Diabetes: Learning More About A National Epidemic

November is Diabetes Awareness Month and I think it's important for people to learn more about how many people are affected by this disease. According to the American Diabetes Association almost 26 million children and adults are currently living with diabetes.

A staggering 79 million more are pre-diabetic and are at risk for developing type 2 diabetes. That is three times more people that are on their way to developing it during their lifetime.

Diabetes, which is caused by hyperglycemia, is literally high blood sugar levels in the blood vessels all of the time. Normally our blood sugar levels are high only after meals because the blood sugar increases from the meal and then it goes into the cells to be used as energy by the cells.

When the blood sugar levels are high all of the time they can cause several symptoms such as constant hunger, frequent urination and excessive thirst. It can also cause fatigue, blurry vision, weight gain or weight loss.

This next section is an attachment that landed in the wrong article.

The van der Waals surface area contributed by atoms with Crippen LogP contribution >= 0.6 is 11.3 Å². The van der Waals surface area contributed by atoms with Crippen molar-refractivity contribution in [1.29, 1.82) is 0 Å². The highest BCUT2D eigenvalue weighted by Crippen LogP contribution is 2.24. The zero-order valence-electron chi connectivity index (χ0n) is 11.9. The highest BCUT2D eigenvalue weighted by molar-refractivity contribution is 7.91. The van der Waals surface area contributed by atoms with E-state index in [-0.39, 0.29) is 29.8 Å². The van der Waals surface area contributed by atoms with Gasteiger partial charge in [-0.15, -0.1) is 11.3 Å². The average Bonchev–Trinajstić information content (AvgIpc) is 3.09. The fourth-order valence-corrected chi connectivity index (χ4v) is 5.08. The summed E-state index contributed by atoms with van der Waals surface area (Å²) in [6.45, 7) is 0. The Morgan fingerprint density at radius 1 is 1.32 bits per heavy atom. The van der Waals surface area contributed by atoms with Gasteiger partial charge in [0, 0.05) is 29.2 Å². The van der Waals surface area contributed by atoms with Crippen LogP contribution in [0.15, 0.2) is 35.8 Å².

Type 2 diabetes develops slowly and as a result these symptoms may show up so slowly over time that a person may not realize it is developing.

People that have diabetes and are unaware it or do not control their blood sugar levels well can experience very serious and debilitating complications.

You can have eye problems, difficulty seeing at night, and end up in the final stages blindness. Your feet or skin can develop nasty infections that might lead to amputations.

The high blood sugar levels can damage the nerves causing pain, tingling or loss of feeling in the nerves. The nerve damage can affect digestion, cause difficulty urinating and for men, problems with erections.

There are actually two types of diabetes.

Type 1 occurs when the pancreas is unable to produce enough or any insulin and as a result the patient has to take insulin shots to control their insulin.

Type 2 diabetes, which make up the majority of cases diagnosed, occurs when the cells of the body become resistant to insulin, and glucose stays in the bloodstream instead of passing to the cells.

Type 2 diabetes used to be called "adult onset diabetes".

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